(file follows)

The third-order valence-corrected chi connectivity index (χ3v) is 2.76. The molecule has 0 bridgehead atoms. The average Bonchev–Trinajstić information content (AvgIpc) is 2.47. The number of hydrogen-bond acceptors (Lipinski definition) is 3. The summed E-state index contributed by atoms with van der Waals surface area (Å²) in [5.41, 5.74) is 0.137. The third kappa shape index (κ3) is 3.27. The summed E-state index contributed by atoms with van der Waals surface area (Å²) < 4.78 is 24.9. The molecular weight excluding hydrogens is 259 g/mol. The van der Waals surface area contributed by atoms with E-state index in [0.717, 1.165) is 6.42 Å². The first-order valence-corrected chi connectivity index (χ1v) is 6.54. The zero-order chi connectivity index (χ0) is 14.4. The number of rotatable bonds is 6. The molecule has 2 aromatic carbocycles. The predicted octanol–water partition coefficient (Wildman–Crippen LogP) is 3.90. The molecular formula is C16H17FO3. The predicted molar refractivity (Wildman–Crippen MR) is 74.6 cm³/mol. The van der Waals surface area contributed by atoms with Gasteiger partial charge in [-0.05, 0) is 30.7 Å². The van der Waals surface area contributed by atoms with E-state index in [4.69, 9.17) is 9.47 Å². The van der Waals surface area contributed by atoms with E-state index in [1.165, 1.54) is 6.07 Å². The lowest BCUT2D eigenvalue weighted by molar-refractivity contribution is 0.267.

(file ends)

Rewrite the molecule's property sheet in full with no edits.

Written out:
The third-order valence-corrected chi connectivity index (χ3v) is 2.76. The molecule has 0 bridgehead atoms. The average Bonchev–Trinajstić information content (AvgIpc) is 2.47. The number of hydrogen-bond acceptors (Lipinski definition) is 3. The summed E-state index contributed by atoms with van der Waals surface area (Å²) in [5.41, 5.74) is 0.137. The third kappa shape index (κ3) is 3.27. The summed E-state index contributed by atoms with van der Waals surface area (Å²) < 4.78 is 24.9. The molecular weight excluding hydrogens is 259 g/mol. The van der Waals surface area contributed by atoms with E-state index in [0.717, 1.165) is 6.42 Å². The first-order valence-corrected chi connectivity index (χ1v) is 6.54. The zero-order chi connectivity index (χ0) is 14.4. The number of rotatable bonds is 6. The molecule has 2 aromatic carbocycles. The predicted octanol–water partition coefficient (Wildman–Crippen LogP) is 3.90. The molecular formula is C16H17FO3. The predicted molar refractivity (Wildman–Crippen MR) is 74.6 cm³/mol. The van der Waals surface area contributed by atoms with Gasteiger partial charge in [-0.05, 0) is 30.7 Å². The van der Waals surface area contributed by atoms with E-state index in [4.69, 9.17) is 9.47 Å². The van der Waals surface area contributed by atoms with E-state index in [1.165, 1.54) is 6.07 Å². The lowest BCUT2D eigenvalue weighted by molar-refractivity contribution is 0.267.